Posted: July 25, 2019
(July 15, 2019)
By: The Canadian Press
Health Minister Christine Elliott says addressing the issue of overcrowding in hospitals will require the government to build more long-term care spaces, improve addictions and mental-health funding, and address hospital patient flows. (David Donnelly/CBC)It will likely take longer than a year to end overcrowding in Ontario’s hospitals, despite a promise from Premier Doug Ford to tackle the problem in 12 months, the health minister said Monday.Days after Ford’s declaration, Health Minister Christine Elliott downplayed his remarks, saying he was articulating the government’s “wishes” but the problem is more complex than that.”The premier is really expressing that we’re trying to do it as quickly as possible,” she said. “While we hope that it will be within the next year, it may take a little bit longer.”Ford made his pledge on Friday during a meeting of Canada’s premiers, promising to end the so-called “hallway health-care” problem that has plagued Ontario’s hospitals for years and seen people treated in spaces not appropriate for patient care.
“When we got elected, there was people in hallways across our province waiting to see a doctor for five hours,” Ford said.
“As we stand right now we’re down to 1,000 patients in the hallways, but I can assure the people of Ontario, over the next year we won’t have anyone in the hallways there.”
Elliott said the government has taken initial steps to begin to address the problem but acknowledged Monday that it will take a multi-pronged approach to solve the issue.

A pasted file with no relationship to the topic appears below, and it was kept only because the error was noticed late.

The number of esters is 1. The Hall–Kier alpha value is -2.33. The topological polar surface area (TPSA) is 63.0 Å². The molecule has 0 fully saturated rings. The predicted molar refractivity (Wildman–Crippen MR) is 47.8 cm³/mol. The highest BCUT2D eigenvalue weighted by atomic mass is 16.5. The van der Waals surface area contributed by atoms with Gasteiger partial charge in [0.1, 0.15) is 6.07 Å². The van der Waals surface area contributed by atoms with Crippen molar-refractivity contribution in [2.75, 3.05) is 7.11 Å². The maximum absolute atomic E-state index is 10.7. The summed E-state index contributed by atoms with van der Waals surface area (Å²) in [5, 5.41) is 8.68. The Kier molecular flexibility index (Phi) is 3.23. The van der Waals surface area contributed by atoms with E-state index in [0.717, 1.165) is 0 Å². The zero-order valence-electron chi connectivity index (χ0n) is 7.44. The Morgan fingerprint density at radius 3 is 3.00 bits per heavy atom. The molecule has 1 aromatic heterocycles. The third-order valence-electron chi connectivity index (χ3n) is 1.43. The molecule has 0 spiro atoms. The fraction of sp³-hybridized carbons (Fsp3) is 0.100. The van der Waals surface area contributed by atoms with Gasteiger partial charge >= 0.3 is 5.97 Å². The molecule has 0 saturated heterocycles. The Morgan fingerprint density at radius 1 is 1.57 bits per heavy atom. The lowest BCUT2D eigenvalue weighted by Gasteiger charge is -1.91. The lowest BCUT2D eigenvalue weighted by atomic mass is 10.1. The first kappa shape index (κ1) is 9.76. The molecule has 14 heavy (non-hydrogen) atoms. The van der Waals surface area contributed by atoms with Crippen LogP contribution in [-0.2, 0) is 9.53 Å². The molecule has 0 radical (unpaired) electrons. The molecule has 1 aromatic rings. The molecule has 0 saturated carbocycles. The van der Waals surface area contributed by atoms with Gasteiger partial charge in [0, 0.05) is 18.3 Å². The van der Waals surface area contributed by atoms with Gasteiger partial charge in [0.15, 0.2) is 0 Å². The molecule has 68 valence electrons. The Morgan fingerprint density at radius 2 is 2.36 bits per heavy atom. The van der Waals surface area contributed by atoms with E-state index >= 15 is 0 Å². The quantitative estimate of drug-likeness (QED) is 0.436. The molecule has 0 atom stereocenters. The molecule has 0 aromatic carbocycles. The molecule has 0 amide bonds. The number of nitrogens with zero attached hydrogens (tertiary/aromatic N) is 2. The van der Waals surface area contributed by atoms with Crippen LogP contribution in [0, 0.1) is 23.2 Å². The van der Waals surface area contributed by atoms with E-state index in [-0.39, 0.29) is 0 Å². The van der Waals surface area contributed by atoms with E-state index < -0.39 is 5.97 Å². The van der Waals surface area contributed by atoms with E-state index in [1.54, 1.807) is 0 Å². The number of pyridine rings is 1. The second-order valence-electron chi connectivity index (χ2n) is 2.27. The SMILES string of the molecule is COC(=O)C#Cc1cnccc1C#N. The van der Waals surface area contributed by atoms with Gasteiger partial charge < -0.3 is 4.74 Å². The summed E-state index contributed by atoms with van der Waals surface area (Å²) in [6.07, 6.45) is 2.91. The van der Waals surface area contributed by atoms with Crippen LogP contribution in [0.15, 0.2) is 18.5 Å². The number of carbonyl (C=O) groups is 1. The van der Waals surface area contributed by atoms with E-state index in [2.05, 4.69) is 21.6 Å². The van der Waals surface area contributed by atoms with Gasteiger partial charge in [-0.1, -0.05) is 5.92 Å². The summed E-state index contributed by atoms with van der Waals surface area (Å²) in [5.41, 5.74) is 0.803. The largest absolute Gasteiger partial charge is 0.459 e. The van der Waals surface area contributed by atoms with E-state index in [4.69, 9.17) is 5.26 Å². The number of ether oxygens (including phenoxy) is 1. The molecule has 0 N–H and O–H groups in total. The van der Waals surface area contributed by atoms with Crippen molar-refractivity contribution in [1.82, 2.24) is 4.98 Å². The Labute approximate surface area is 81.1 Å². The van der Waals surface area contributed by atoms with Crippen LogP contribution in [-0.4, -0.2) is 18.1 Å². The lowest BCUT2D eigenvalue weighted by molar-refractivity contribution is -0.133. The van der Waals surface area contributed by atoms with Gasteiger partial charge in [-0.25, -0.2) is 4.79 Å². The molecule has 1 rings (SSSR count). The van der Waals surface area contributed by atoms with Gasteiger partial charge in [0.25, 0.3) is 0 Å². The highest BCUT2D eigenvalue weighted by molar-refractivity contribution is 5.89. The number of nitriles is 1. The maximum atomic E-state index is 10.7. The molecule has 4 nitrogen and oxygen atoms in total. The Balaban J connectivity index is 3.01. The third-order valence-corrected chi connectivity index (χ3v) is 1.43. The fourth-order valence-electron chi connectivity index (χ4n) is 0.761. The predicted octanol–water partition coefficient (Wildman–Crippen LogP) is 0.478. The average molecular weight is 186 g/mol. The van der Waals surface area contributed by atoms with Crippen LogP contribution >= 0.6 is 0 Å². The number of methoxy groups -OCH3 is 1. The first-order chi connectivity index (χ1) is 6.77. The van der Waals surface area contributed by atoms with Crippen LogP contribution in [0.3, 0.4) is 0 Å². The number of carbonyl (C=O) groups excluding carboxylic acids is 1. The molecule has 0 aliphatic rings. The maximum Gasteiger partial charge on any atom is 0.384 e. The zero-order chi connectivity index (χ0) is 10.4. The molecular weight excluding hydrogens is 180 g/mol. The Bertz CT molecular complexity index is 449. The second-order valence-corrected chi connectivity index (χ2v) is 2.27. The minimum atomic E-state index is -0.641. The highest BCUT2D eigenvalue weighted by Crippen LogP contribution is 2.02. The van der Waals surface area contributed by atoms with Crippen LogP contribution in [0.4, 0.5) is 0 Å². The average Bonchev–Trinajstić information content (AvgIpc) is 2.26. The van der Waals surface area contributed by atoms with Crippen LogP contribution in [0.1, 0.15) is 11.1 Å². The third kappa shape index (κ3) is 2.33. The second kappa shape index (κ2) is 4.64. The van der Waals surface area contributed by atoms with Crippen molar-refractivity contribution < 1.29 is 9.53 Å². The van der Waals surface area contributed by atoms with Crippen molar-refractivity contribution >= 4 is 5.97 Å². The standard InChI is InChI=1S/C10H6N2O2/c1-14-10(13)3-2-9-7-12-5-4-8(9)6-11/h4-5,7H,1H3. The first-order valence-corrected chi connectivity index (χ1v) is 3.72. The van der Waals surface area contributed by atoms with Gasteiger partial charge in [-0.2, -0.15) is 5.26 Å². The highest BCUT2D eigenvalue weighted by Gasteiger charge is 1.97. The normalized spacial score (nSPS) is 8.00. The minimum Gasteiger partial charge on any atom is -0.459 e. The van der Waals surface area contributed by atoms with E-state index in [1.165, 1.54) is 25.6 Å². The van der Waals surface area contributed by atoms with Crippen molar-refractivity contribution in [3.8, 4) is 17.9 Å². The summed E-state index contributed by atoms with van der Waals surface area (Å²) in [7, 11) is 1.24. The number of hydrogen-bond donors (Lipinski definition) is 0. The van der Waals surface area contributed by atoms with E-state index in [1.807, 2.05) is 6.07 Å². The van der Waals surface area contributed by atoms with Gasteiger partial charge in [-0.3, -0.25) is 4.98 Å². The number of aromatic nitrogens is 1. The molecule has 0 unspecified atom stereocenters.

The government needs to build more long-term care spaces, improve access to addictions and mental-health treatment, and address hospital patient flows, she said.
“The premier was expressing wishes that we all have, that we all want hallway medicine ended today but the reality is that can’t happen yet,” she said.
“But we have put in place many of the steps that need to be taken in order to get us to that place.”
The president of the Ontario Council of Hospital Unions called Ford’s comments “magical thinking” and said the province should be rolling out an updated plan to tackle the problem.
“The premier said last week that there were 1,000 people on stretchers in hallways,” Michael Hurley said.
“Wouldn’t you expect a plan to open a thousand beds? We’re way, way short relative to (other provinces) in terms of beds … That’s why they’re being treated in hallways without any dignity or privacy or bathrooms.”
The director of the Ontario Health Coalition, which advocates for improvements in public health care, said Ford will not be able to fulfil his promise because the latest provincial budget did not have the funding required to build capacity within the system.
Natalie Mehra said current health spending does not keep pace with the rate of inflation or the province’s aging population.
“To end hallway medicine we would need to open a significant number of acute care beds, a significant number of chronic care beds,” she said.
“We’d have to improve access to diagnostic tests and we’d have to improve access to long-term care, for real.”
NDP Leader Andrea Horwath said Ford appeared to pull his timeline “out of thin air” even as hospitals continue to struggle with overcrowding.
“He was obviously making stuff up,” she said. “I think anyone who’s paying attention to what’s happening in health care at all had a collective rolling of the eyes.”
Horwath noted that last week her party obtained memos that showed Ottawa’s Queensway Carleton Hospital has been experiencing an “ongoing severe capacity overload situation.”
“People are not getting the care that they need, with a lack of dignity and privacy,” she said. “It’s horrifying.”
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